Back in May, I was surprised and delighted to be contacted by a research methods editor from SAGE Publishing, Mila Steele, who asked me to write books for their new Little Quick Fix series on research methods. I had met Mila several times at conferences and other events, and we’d had some good chats, but her email came quite out of the blue.
The series is a new departure for SAGE. It’s also a new departure for me, as the books are intended for undergraduates and I’ve only written for postgraduates before (though some enterprising third-year undergraduates have used, and kindly given me good feedback on, Research and Evaluation for Busy Students and Practitioners: A Time-Saving Guide). There are two other authors currently writing for the series: Zina O’Leary, who is covering the project management side of things, and John MacInnes, who is writing on statistics. Mila wanted me to focus on data, and we agreed that I would start with two books: Do Your Interviews and Write A Questionnaire.
The books are short, pocket-sized, colourful, and interactive. They have a template for consistency, but there is also scope for varying that template as needed. There is no peer review; instead, authors work closely with their editor. In one way this is a joy, though in another way it has caused me problems because I don’t work with undergraduates myself. Luckily I have a colleague/friend who teaches interviewing to undergraduates and was willing to let me pick her brains over lunch. Twitter helped me find another contact who teaches questionnaires to undergraduates and, as she was in Australia, Skype allowed us to speak. I was grateful to both people for alerting me to important points I might otherwise have missed.
Before these, the last book I wrote was Research Ethics in the Real World: Euro-Western and Indigenous Perspectives which took three-and-a-quarter years to complete. So it was a joy to find that I could write a Little Quick Fix book in just a few weeks. They’re not easy, though, because – as anyone who has written for an academic journal knows – ‘easy’ and ‘short’ are not the same thing. Each of these little books is like a puzzle. The text has to be both distilled and accessible; there are strict word counts for different sections; you need to cover the same ground three ways – in under 25, 130 and 600 words – without being repetitive. And then you have to devise interactive exercises to reinforce and embed the points you’ve made. Plus, with the first two, the timescales were tight. SAGE approached me in May, I signed a contract in June, delivered Do Your Interviews in July, Write A Questionnaire in August, they went into production in September and will be published in December. That is a blisteringly fast schedule by traditional publishing standards.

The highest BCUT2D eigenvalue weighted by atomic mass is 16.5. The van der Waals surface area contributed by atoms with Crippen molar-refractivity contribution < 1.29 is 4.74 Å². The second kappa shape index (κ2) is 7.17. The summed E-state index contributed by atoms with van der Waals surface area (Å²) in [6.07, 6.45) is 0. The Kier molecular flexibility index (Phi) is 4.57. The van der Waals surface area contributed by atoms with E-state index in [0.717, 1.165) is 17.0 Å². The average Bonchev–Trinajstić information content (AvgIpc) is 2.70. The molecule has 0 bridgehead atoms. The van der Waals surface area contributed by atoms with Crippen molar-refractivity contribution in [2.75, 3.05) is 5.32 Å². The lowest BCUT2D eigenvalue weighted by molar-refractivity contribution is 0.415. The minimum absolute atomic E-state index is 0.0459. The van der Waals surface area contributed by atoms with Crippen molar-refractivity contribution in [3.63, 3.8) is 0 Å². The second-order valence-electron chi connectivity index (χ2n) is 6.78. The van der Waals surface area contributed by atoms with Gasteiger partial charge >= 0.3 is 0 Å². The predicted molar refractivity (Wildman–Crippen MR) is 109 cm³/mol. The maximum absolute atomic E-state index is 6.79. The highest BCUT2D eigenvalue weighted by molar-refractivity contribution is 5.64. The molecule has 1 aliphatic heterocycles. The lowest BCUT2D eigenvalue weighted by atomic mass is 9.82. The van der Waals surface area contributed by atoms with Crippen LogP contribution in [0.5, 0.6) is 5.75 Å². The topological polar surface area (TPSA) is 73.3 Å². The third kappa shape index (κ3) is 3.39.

The really good news, from my point of view, is that SAGE has a design team who are doing a proper professional job on the books’ covers and contents. Look at my covers! Aren’t they lovely?
I can’t wait to see the contents.
While I was writing, I made some design suggestions, and it will be interesting to see which the team take up and which they ignore or change. Design is not my strong point, to say the least. I can’t bear to show you the flow chart I cobbled together in Word which I could only be proud of if I was five years old. But I have seen these designers’ outputs and I know they are going to make my work look good.
I am also pleased that the books will be very accessibly priced at £6.99, US$9.50, and equivalent prices around the world. Perhaps the best news of all is that I have now contracted to write two more books in the series: Use Your Interview Data and Use Your Questionnaire Data. Plus these have much more relaxed timescales; the first is due by 1 December and the second by 25 February, for publication next July. I love my life!